I have experienced two minor earthquakes in my life. The first one was in Oregon when I was 10 years old. We were visiting my grandparents. The house shook and I thought my grandpa hit the house with his car, but I looked around and he was in the house. I asked “what was that?” My grandmother said it was a little earthquake.
The second one was in Oklahoma, a few miles south of Muskogee, Okla. My husband, I and another person were sitting in chairs in the front room when it felt like there was nothing under the house. It only lasted for maybe 4 to 6 seconds. My husband asked, “What was that?” I told him it was an earthquake.
The proposed pipeline through the middle of the U.S. will prove to be the worst thing ever. They could not keep the pipeline through Alaska from leaking. One of the builders said, “You cannot make a pipeline that won’t leak.”
Every continent on this planet moves. Remember what happened with the Exxon Valdez oil spill, California earthquakes and the BP oil spill along the mid-southern area and the species that might not survive. I would not eat anything from that coastline.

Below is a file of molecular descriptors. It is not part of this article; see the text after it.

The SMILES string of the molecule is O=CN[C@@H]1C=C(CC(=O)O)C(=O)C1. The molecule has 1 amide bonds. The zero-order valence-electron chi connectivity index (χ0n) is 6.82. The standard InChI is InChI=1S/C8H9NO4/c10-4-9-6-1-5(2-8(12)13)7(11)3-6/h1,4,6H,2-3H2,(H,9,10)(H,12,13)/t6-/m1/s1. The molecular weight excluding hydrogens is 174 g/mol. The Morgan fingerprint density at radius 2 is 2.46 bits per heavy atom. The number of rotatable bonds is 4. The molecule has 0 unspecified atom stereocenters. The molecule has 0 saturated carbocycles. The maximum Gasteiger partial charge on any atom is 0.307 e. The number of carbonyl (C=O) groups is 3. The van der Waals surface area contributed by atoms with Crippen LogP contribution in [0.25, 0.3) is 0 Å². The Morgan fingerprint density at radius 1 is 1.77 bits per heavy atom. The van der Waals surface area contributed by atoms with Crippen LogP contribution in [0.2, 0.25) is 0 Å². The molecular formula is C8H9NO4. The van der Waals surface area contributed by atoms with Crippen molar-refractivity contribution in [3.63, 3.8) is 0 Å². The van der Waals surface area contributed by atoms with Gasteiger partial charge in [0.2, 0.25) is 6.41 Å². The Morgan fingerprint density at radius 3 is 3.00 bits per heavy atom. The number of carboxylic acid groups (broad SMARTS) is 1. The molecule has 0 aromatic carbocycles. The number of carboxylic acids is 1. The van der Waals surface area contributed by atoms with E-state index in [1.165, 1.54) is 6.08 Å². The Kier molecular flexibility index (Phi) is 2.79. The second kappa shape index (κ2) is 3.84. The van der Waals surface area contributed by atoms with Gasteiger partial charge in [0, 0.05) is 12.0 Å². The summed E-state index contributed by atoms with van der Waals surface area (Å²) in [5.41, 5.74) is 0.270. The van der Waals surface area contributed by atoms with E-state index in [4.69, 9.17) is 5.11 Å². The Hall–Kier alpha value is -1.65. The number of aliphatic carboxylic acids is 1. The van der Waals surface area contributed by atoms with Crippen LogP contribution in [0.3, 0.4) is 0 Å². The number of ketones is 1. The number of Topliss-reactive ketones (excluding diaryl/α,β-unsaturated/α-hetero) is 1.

Then there are Japan’s nuclear reactors that exploded; their people are dealing with that again. Nobody seems to remember Nagasaki and Hiroshima when the U.S. bombed during World War II.
Continents always have moved. Everything that goes up comes down again. Sometimes slowly; often with a “big bang.”
Native Americans believe that all things on this planet have life.
The Mayan calendar ends December 2012. It does not mean the end of mankind. It just means that a big change is coming.
The planet cannot sustain life as the number of people has increased to the point there is not enough food.
If our Heartland is lost under a flood of oil, there cannot be enough food for anyone.
Politicians only care how much money they can hide under the table. Paid under the table is worldwide.
Our representatives don’t seem to care about the people anymore. Look at the bills they already have passed. They don’t care about anyone — the poor, unemployed, elderly and those who cannot support their families. Their attitude says “to hell” with those who keep trying to survive.
Earthquakes. Tsunamis. Floods. Nuclear meltdowns and explosions. War. Slave labor.
These are many species that have died out. Many will soon be gone.
— Judith Bell, Ottawa